Faced with the possibility of a $30,000 budget cut, the Carroll County Public Library system plans to earn its money -- one ghost story at a time.
For the first time since the library became a countywide system in 1958, the library board will hold a fund-raiser this year to pay for items unavailable in the current budget. The library is selling $25 tickets for a Carroll County Ghost Walk on April 14, which is during National Library Week.
Circulating about 19 items per county resident each year, the Carroll library system is the busiest in the state.
"There's been a change in thinking," said Linda Mielke, library director.
"The budget is tight, and taxpayers are tired of paying for the same old thing year after year. It's difficult -- so we've all had to raise our own money."
About $4.8 million -- or 80 percent -- of the library system's budget of $6 million comes from county taxpayers. The county commissioners are considering a budget that would cut $30,000 from the library system's operating budget.
Mielke said the reduction likely would force her to cut back on supplies and summer reading program activities, and staff training or staff.
"Books and materials are why we're in business," Mielke told the commissioners at last night's budget presentation.
"The hard choices I've presented here today are something the library board would need to do if we get a $30,000 cut."
She also asked the commissioners to include $1.7 million for a Finksburg library branch in the six-year capital plan.
The commissioners can change the budget proposal, which is the recommendation of the county budget office, before it is finalized in May.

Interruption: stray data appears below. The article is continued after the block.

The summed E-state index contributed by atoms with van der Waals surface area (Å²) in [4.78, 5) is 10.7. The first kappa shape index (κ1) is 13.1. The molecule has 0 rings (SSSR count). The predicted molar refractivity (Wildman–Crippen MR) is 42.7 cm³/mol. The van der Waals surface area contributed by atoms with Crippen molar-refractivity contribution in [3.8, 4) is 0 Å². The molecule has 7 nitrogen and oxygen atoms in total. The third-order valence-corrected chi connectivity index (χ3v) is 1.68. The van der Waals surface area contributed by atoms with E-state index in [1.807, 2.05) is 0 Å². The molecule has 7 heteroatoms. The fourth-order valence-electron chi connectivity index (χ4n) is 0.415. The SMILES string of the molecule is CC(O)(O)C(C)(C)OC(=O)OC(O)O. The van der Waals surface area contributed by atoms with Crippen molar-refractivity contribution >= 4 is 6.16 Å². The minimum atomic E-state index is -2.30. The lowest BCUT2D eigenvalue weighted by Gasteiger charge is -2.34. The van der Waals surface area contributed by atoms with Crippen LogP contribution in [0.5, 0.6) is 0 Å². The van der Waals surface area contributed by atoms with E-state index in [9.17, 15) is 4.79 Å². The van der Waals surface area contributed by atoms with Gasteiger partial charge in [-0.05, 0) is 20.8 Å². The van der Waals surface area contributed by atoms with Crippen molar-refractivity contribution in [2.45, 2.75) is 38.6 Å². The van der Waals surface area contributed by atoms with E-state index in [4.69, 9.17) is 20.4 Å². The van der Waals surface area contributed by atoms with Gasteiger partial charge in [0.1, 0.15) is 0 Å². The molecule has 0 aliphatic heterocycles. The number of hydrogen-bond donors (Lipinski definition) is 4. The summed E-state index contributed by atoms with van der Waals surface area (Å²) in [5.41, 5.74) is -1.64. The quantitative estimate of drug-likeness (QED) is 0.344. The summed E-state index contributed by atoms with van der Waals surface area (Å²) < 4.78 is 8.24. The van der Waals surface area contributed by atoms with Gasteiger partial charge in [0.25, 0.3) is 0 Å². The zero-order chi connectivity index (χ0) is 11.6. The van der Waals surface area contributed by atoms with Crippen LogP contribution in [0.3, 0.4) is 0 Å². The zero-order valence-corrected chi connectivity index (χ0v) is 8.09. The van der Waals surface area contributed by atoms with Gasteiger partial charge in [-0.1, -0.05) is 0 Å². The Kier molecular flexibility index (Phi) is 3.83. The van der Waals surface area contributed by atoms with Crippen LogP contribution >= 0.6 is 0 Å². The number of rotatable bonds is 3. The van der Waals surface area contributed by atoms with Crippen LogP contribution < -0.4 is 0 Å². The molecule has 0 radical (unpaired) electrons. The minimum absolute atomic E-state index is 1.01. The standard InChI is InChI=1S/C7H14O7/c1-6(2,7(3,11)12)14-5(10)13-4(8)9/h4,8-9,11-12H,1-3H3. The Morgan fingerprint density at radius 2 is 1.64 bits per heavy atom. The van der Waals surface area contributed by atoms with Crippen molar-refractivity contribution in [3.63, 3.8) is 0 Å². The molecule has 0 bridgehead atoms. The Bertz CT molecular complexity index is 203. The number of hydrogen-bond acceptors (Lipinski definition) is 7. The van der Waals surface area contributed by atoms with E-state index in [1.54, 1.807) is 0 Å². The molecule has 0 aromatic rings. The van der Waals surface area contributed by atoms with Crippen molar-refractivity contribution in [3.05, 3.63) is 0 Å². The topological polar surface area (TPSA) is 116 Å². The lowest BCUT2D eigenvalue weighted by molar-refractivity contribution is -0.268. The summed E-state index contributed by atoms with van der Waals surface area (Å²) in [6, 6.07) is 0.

Aside from the county contribution, the state provides about $758,000. The remaining $424,000 comes from fines and fees, according to county budget statistics.
The library system spends about 67 percent of its annual budget on staff, Mielke said. About 18 percent is spent on books and materials. The remainder goes toward miscellaneous items, such as computers, staff training and the system's five library branch buildings and headquarters.
Commissioner Julia Walsh Gouge said last night that she would favor returning the $30,000 to the library budget.
"People use those materials. They give families opportunities they wouldn't have access to," Gouge said. "That's what taxes are all about. Obviously our libraries are well-used, and that's the whole point."
The library system's shift from being a book warehouse to providing a collection of printed and electronic material can be seen in its shifting budgetary allocations.
"When we say `materials' these days, we don't just mean books," Mielke said. "There's books and CDs and Books on Tape and videos and magazines and magazine and newspaper databases."
In 1997, the Carroll County Public Library spent $781,178 on books and materials. About 75 percent of that money went toward books.
About 8 percent went for nonprint items, including audio cassettes and compact discs; 7 percent for newspapers and magazines; 7 percent for electronic access to database subscriptions; and 3 percent for videos.
With Gov. Parris N. Glendening's increase in state aid to libraries, Carroll's budget for books and materials rose 29 percent to more than $1 million this fiscal year.
The fiscal year 2001 budget under consideration by the county commissioners does not include money for a Finksburg library branch.
Finksburg residents have complained that it takes about 30 minutes to get to the Westminster or Eldersburg library branches.